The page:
So, there we were until 2014: a Comptroller-confirmed approached that was a great deal for libraries.
But not such a great deal for New York's school districts, right? When a refund came a-knocking, they were left holding the bag.
By 2014, the complaints had gotten so loud, the Assembly added the above-quoted section to RPTL 726, while commenting:
Existing law is silent on whether a school district may charge back court ordered refunds. Opinions of the State Comptroller (95-15, 79-103, 75-1210) have consistently, held that school districts are lacking in the necessary statutory authority. This legislation corrects an apparent oversight in Real Property Tax Low [sic]. It was never the intent of the Legislature to prohibit school districts %% inch[sic] levy taxes on behalf of a school district public library from apportioning the library portion of certiorata and small claims assessment review refunds to such libraries. The inequity of requiring a school district to refund a library's share of tax certiorari debt from the school district's own resources is clear.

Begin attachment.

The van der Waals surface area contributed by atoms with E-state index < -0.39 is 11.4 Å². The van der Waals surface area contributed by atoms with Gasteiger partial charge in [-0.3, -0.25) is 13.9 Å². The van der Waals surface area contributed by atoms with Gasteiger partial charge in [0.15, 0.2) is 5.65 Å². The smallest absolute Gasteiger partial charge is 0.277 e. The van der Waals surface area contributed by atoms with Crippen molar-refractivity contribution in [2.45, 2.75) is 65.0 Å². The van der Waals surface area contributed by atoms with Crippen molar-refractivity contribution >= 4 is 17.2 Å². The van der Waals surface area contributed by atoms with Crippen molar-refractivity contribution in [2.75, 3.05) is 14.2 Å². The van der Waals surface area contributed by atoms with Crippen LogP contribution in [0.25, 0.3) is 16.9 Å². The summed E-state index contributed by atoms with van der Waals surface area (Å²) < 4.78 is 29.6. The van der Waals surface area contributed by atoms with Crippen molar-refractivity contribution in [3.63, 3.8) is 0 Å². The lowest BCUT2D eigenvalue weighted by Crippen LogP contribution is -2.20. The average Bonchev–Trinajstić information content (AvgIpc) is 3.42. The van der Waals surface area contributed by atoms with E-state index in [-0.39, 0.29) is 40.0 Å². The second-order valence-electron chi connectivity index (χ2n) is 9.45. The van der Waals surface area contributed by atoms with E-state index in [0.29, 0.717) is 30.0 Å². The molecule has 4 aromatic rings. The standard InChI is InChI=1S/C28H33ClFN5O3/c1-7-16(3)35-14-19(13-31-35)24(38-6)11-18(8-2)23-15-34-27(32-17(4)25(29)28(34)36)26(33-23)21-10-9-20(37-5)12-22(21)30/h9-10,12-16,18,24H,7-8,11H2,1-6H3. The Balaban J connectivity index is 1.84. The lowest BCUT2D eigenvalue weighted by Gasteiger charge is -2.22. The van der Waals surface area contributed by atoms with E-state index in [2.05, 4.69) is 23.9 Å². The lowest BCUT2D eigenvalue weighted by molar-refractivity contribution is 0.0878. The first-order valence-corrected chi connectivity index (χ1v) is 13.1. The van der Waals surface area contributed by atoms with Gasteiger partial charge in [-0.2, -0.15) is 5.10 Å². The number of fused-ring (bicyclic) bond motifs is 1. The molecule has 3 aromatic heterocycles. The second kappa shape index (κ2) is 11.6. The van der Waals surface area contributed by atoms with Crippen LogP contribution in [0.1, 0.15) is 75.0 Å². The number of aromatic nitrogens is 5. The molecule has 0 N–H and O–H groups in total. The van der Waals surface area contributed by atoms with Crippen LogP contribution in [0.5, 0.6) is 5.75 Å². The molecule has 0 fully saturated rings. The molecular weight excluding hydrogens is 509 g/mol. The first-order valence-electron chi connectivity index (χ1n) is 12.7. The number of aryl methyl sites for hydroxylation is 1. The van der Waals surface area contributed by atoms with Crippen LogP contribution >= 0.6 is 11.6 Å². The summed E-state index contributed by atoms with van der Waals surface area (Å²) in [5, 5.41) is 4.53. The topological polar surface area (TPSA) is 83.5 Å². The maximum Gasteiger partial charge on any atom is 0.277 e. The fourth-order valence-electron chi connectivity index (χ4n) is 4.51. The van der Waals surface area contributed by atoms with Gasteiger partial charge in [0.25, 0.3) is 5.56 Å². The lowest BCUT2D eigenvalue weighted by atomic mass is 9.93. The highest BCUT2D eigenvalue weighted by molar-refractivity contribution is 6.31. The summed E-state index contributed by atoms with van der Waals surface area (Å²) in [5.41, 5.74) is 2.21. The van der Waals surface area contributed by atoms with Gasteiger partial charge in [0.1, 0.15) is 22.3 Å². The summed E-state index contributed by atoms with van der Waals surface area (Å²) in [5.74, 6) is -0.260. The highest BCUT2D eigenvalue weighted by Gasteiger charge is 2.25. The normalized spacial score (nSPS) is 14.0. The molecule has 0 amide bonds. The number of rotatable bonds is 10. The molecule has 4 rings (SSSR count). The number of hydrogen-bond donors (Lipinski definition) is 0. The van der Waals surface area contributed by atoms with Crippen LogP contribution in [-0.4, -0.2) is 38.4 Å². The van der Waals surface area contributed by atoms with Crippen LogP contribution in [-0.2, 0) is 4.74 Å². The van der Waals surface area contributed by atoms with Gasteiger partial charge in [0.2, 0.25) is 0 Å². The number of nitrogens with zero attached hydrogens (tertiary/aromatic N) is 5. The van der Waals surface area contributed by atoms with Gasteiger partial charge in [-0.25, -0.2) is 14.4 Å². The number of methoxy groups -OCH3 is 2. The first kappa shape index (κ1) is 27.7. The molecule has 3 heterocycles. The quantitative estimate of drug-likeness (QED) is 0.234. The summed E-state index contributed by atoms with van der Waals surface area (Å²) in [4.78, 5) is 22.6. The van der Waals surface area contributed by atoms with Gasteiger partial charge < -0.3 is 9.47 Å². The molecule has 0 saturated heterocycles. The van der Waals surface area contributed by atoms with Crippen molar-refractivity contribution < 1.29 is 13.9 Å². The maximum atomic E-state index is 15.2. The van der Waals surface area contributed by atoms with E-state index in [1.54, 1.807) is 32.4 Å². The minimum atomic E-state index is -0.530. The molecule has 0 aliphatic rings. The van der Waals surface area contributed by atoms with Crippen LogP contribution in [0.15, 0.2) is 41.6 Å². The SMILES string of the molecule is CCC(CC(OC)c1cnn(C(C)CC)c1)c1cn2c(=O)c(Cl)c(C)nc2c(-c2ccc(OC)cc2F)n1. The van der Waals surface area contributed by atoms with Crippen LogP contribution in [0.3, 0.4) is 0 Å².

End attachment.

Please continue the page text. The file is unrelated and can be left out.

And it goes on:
From a certain point of view, legislation to correct this "inequity" makes a lot of sense. If you're running a school district, you're probably already struggling to get new orchestra instruments. Now out of the blue you have to issue a tax refund to the local over-assessed big box store? The last thing you want to do is also eat the portion owed by the local library. Good thing the legislature fixed that, right?